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Skaldic Poetry of the Scandinavian Middle Ages

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Eskál Vell 22I/4 — sjau ‘seven’

Ok til móts á Meita
mjúkhurðum framm þurðu
með svǫrgœli Sǫrva
sjau landrekar randa.
Glumði allr, þás Ullar
eggþings Heðins veggjar
— gnótt flaut nás fyr nesjum —
Nóregr, saman fóru.

Ok sjau landrekar þurðu framm á mjúkhurðum Meita til móts randa með Sǫrva svǫrgœli. Allr Nóregr glumði, þás Ullar veggjar Heðins fóru saman eggþings; gnótt nás flaut fyr nesjum.

And seven commanders rushed onwards aboard the pliant doors of Meiti <sea-king> [SHIPS] to the meeting of shields [BATTLE] with the gladdener of the bird of Sǫrvi <sea-king> [RAVEN/EAGLE > WARRIOR]. All of Norway resounded, when the Ullar <gods> of the wall of Heðinn <legendary hero> [SHIELD > WARRIORS] crashed together in the blade-assembly [BATTLE]; an abundance of corpses was floating off the headlands.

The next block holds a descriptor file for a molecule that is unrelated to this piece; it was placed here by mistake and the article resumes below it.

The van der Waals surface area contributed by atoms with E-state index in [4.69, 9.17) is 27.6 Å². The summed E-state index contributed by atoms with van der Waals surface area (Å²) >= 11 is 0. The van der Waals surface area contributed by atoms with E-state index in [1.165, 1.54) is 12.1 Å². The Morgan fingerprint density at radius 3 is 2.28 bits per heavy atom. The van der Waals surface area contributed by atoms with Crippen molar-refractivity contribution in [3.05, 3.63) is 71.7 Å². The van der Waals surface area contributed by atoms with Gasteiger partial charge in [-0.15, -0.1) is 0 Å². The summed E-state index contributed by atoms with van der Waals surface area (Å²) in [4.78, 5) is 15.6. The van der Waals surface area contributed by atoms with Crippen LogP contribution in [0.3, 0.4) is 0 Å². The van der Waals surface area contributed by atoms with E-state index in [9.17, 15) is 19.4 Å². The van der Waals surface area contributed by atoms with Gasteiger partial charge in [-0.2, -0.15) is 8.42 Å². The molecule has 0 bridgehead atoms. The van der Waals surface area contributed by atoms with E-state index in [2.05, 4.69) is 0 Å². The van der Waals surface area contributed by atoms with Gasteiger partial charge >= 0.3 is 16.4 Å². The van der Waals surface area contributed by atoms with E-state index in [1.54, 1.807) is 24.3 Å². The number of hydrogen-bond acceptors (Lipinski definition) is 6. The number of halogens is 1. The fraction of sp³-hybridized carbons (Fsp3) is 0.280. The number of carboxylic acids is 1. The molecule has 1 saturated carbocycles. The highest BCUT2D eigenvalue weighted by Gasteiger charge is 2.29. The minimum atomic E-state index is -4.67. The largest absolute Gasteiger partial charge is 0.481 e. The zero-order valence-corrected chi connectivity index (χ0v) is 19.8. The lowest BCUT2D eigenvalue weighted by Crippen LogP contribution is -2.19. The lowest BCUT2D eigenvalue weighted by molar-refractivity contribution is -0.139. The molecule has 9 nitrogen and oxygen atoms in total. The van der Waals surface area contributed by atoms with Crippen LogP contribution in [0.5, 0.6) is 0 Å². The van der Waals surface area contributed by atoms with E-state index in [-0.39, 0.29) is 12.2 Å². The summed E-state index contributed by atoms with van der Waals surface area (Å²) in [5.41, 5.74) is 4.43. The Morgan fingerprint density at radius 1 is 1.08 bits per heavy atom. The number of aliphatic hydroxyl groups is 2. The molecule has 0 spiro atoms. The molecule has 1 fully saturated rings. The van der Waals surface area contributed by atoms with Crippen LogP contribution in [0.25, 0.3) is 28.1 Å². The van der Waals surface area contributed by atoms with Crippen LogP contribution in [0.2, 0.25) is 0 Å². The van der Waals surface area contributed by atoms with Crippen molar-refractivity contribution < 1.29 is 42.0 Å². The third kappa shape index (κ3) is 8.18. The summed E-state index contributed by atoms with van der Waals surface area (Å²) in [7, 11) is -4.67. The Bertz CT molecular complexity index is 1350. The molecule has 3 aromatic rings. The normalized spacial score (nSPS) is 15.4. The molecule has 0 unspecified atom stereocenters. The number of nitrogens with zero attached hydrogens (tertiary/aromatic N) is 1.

readings

[4] sjau: sjá 54, Bb

notes

[4] sjau landrekar ‘seven commanders’: Snorri Sturluson explains the word landreki in Skm (SnE 1998, I, 101) as one who leads a host into the realm of another king or drives a host out of his own realm. However, this implied derivation from reka ‘drive’ is probably wrong (Faulkes, SnE 1998, I, 220), as is the derivation from *landríkr ‘land-ruler’ in LP: landreki. The word more likely derives from rekja ‘to straighten out’ (ÍO: 2 ‑reki; AEW: reki 2) and means ‘commander’, cf. for instance HHund I 32/3. These leaders have been identified either as seven commanders allied with Hákon or as commanders of the two opposing hosts. Their number, seven, is most likely connected to the seven fylki under Hákon’s rule (st. 13), each coming from a different fylki.

grammar

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